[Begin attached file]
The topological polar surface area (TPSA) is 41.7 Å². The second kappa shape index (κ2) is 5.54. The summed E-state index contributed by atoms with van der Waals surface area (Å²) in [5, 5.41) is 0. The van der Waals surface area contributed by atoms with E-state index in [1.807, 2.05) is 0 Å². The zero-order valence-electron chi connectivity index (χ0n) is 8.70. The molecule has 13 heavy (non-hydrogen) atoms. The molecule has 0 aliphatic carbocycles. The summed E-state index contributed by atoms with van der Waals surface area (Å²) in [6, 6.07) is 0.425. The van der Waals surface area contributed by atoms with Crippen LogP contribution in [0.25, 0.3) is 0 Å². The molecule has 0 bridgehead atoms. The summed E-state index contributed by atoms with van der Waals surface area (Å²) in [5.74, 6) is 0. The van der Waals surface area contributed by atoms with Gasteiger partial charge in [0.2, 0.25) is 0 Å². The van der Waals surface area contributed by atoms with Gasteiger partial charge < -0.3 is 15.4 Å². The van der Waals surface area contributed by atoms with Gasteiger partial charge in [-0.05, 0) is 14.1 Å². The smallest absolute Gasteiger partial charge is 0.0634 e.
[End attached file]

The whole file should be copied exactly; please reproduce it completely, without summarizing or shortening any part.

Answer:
The topological polar surface area (TPSA) is 41.7 Å². The second kappa shape index (κ2) is 5.54. The summed E-state index contributed by atoms with van der Waals surface area (Å²) in [5, 5.41) is 0. The van der Waals surface area contributed by atoms with E-state index in [1.807, 2.05) is 0 Å². The zero-order valence-electron chi connectivity index (χ0n) is 8.70. The molecule has 13 heavy (non-hydrogen) atoms. The molecule has 0 aliphatic carbocycles. The summed E-state index contributed by atoms with van der Waals surface area (Å²) in [6, 6.07) is 0.425. The van der Waals surface area contributed by atoms with Crippen LogP contribution in [0.25, 0.3) is 0 Å². The molecule has 0 bridgehead atoms. The summed E-state index contributed by atoms with van der Waals surface area (Å²) in [5.74, 6) is 0. The van der Waals surface area contributed by atoms with Gasteiger partial charge in [0.2, 0.25) is 0 Å². The van der Waals surface area contributed by atoms with Gasteiger partial charge < -0.3 is 15.4 Å². The van der Waals surface area contributed by atoms with Gasteiger partial charge in [-0.05, 0) is 14.1 Å². The smallest absolute Gasteiger partial charge is 0.0634 e.